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Suicide prevention training

September marks National Suicide Prevention Month, with specific emphasis on the week of September 5-12 built around Suicide Prevention Day, Sept. 10. Read about Family Education & Support Services’ suicide prevention training and the tools you can learn to help save a life.

Since 2020, Family Education & Support Services has offered suicide prevention to training help stem the flow of suicides, especially among children and youth.

“It’s definitely a public health crisis,” said Scott Hanauer, Family Education & Support Services Clinical Director. He has been working with Thurston Youth Alive locally to focus on the issue.

They train on QPR, which stand for “question, persuade, refer” – strategies that can stop suicides before they happen.

Scott and Keoki Kauanoe, Fatherhood Director at Family Education & Support Services have given the free training to about 500 to 600 people since they started. Many people have contacted Scott about giving the training to their organizations or companies, with the hope of expanding to many more, Scott said.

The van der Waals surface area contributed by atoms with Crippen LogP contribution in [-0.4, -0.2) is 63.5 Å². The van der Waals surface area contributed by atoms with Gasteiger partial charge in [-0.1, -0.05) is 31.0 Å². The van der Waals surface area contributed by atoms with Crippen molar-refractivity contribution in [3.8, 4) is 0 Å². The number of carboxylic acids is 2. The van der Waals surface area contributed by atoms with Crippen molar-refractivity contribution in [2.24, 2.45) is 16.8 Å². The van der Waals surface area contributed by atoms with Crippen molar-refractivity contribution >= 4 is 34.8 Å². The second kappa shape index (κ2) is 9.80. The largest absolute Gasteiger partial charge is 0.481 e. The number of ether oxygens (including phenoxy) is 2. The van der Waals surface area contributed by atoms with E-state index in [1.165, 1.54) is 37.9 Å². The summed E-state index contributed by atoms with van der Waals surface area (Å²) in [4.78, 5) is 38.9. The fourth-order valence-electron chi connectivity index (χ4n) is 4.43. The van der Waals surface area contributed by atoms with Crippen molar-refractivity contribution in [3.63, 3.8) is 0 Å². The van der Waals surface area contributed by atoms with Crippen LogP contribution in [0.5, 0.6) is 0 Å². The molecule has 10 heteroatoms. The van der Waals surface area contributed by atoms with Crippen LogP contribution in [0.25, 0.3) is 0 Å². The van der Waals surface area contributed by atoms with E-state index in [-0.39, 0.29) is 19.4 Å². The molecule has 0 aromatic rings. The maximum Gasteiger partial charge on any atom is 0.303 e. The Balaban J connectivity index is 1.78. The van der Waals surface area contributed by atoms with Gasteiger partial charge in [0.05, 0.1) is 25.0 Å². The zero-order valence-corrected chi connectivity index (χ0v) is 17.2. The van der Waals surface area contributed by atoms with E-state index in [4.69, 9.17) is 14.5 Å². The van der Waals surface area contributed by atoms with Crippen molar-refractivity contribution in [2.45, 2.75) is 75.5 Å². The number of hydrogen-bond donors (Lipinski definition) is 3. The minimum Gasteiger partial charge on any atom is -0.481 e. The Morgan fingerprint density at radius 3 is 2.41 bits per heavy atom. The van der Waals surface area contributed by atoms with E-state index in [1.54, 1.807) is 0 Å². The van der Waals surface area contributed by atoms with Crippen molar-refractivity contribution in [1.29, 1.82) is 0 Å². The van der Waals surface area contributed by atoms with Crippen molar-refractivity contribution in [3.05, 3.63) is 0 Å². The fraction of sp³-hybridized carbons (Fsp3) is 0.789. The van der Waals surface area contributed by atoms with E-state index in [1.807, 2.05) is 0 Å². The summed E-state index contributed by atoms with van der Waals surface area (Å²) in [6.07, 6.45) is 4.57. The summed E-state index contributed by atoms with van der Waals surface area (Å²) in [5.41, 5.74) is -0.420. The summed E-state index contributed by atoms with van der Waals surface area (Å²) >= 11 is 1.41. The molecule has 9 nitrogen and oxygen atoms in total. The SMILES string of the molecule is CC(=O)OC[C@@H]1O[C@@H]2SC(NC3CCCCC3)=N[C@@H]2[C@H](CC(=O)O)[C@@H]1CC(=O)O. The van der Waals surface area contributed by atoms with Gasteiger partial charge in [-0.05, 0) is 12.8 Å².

While COVID has been one driver for an increase in suicides or suicide attempts (current exact numbers are hard to come by right now, Scott said), many other societal issues may affect people negatively.

“We see increased stress on families in general,” Scott said. “People just feel overwhelmed and stressed and have a feeling of helplessness.”

A common belief is that depression is a key motivator that leads to suicides. Actually, “anxiety is worse than depression,” he said.

Young people in particular are vulnerable. If their parents are anxious and stressed, they often do not want to burden them with their own anxieties. “They feel like they’ve got nobody to talk to, nobody who can really help them.”

Kids who identify as LGBTQ+ and children of color often are more likely to feel stress than their peers.

The QPR training is helpful in identifying the warning signs and risk factors, Scott said.

You can sign up for training through on Familyess.org/qpr by calling 360-754-7629

Scott also created a Parental Compass podcast on suicide. Click here to listen.